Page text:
I have been to many shows in HK now and seen certain bands on more than one occasion. I have however, not seen a band that has grown in confidence and deliver an execution of a set, in the way that Senseless did at UG100. Hell, I’m tempted to say they stole the show! There were times where it felt like we were at a Senseless concert whose devoted fans loved every moment of it.
As I said, I don’t understand the songs, but I understand good song writing, and Senseless are very, very good at that.
— Timmy Gunn (Shotgun Politics)
- Sex Museum
- Thursday Song
- Totalitarian Love Song
- Walk With the Devil
- Mirror (with Ivy Fernie)
It’s always so hard for me to review The Sleeves because I like to think that they are my mates! Except Keith, who is my Uncle Keith and my music career advisor. One can’t befriend the staff. I’m always going to be biased, but I do legitimately think that they are a good honest rock’n’roll band who write songs from the layman’s heart. I asked Philip from the band ‘Lone Star Radio’, who was watching The Sleeves with me, what he thought. He accurately answered “They have that Brit-Rock vibe with the good songs going on, I like them … I BELIEVE them” Couldn’t have said it better myself.
The Sleeves are another band who have grown a lot, I have seen them in quite a few incarnations, and I feel like they have found a good place with this current line up and role responsibility.
Pete, the band’s new lead guitarist wears sunglasses on stage. If you know me well, you know I f****** hate guitarists who wear sunnies on stage, IF… IF…they can’t back it up. My hat’s off to Pete, he played with attitude, flair and had great lead guitar work, I forgot that I initially had beef with him and became an instant fan. His riffs and solos bring that little bit more of an edge to The Sleeves that I previously think was missing. This is saying a lot as I was a big fan of previous axe man Bee. I also have decided that Uncle Keith is the right front man for the band, and that they have a great rhythm section with bassist AG possibly being one of the most fun band members to watch in HK.
The Sleeves recently released their debut CD. You should definitely pick it up. Now.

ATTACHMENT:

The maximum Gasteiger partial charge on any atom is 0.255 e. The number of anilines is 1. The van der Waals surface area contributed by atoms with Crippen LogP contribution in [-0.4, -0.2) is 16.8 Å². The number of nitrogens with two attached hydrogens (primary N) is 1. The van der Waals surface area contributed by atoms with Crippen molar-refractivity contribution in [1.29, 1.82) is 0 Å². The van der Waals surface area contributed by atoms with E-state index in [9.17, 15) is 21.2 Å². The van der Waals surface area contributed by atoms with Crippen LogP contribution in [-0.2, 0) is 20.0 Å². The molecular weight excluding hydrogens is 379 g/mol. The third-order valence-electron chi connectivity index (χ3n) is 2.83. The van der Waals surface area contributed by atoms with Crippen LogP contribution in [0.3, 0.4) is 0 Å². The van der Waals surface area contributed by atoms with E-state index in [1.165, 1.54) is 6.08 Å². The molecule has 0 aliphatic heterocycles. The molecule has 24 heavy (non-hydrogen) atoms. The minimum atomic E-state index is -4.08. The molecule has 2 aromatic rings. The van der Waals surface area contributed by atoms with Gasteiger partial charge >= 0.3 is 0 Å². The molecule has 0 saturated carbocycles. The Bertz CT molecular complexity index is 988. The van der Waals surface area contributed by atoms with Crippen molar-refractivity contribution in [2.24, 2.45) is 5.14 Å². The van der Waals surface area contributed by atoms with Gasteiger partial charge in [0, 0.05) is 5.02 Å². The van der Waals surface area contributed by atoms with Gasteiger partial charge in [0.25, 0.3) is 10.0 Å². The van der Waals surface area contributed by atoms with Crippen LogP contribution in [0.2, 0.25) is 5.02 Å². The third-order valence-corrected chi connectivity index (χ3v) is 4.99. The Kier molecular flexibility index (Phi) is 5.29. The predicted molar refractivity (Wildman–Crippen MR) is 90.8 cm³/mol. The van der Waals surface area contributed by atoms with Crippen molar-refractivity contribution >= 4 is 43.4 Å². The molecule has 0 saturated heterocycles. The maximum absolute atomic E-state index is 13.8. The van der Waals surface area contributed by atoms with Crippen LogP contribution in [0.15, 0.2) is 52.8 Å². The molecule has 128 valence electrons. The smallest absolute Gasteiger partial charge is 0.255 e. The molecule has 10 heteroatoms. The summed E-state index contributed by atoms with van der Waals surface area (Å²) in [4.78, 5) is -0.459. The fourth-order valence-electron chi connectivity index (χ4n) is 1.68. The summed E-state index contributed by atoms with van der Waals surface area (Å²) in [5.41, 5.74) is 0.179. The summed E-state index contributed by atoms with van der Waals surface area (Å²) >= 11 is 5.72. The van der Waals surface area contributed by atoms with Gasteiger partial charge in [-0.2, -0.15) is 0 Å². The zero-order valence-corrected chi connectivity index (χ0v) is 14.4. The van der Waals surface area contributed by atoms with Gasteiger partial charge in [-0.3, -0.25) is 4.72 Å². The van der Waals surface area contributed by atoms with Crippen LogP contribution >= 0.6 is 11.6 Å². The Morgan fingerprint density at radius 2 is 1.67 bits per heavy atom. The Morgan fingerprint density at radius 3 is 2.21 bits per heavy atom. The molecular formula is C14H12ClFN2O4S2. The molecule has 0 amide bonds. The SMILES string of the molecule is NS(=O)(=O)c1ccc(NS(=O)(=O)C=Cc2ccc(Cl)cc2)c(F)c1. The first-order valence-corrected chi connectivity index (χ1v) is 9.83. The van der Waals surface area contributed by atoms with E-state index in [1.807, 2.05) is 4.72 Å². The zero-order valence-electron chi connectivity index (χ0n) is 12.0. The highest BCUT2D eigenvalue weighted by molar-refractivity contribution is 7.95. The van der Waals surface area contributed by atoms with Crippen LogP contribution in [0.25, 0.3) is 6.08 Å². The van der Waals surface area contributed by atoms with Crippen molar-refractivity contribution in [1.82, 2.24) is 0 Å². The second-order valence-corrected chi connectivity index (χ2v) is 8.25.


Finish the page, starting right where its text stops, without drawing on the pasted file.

— Timmy Gunn (Shotgun Politics)
1. Let’s Go 出發
2. Look For Treasures 尋寶
4. Get Back 尋找回來
5. Boom Theory 爆炸論
6. We’re 我們
7. Night 城內入夜
8. Can’t Leave 離不開
It’s quite late in the night when Qiu Hong take to the stage, but there are still a very good number of people in the room. That’s Qiu Hong for you though, a band that has continued to deliver great sets and write great songs over the years that their fans will stick with them anywhere they go.
There’s this air of excitement that has given everyone in the room that second wind when Qiu Hong step up on stage. I for one haven’t seen them in a while and judging by just how good all the bands had been so far, surely Qiu Hong were to be the cherry on what has been a FANTASTIC cake. Yum cake. ANYWAY. Qiu Hong explodes into the start of the set and there are instantly devil horns, rock fists and much cheering going up into the air.
Qiu Hong take great care with their sound, and this was evident as they sounded incredibly powerful. Their balance was just right. My favourite thing about QH, is how charismatic Jan is as a front man. He’s this tiny dude who is very well mannered and quiet when you chat with him, but when he performs, he owns that stage, and you are privileged to be their watching him lead the beast that is Qiu Hong.
I’m not sure if Qiu Hong is a professional band, but they certainly seem like it. They look at the set in terms of the bigger picture, it is paced very well, slowing down at the right moment and transitioning in and out of their heavier songs with great ease. They are another band on the bill that has shown brilliant song writing. Their melodies all work together at the right times. Every note sounds like it has been deliberated over carefully before making it into the song.
Then of course, there is the megaphone. Screaming into a megaphone is badass. The End.
It’s been something like two years since I turned up at a show armed with a notepad and pen but when I got the text asking if I could come review THE UNDERGROUND 100 celebrations, I would have been a damn fool to say no. Chris B and her ever-growing legion of Underground crew have been giving the HK indie scene a home for eight years now. Upon arrival at Grappas, I see a lot of familiar faces in the crowd, many of whom, are also in bands. Like a lot of these people, the Underground gave me my first chance to perform in Hong Kong, way back in 2005 with my angsty teenage emo band ‘Hotcakes on 55th’. I thought it was a fitting tribute that so many had turned out to support the centurion of shows. Well done guys, here’s to the next hundred.
— Timmy Gunn (Shotgun Politics)
Photos © 2012 by ANGUS LEUNG and Carina Ho
Poster by ANGUS LEUNG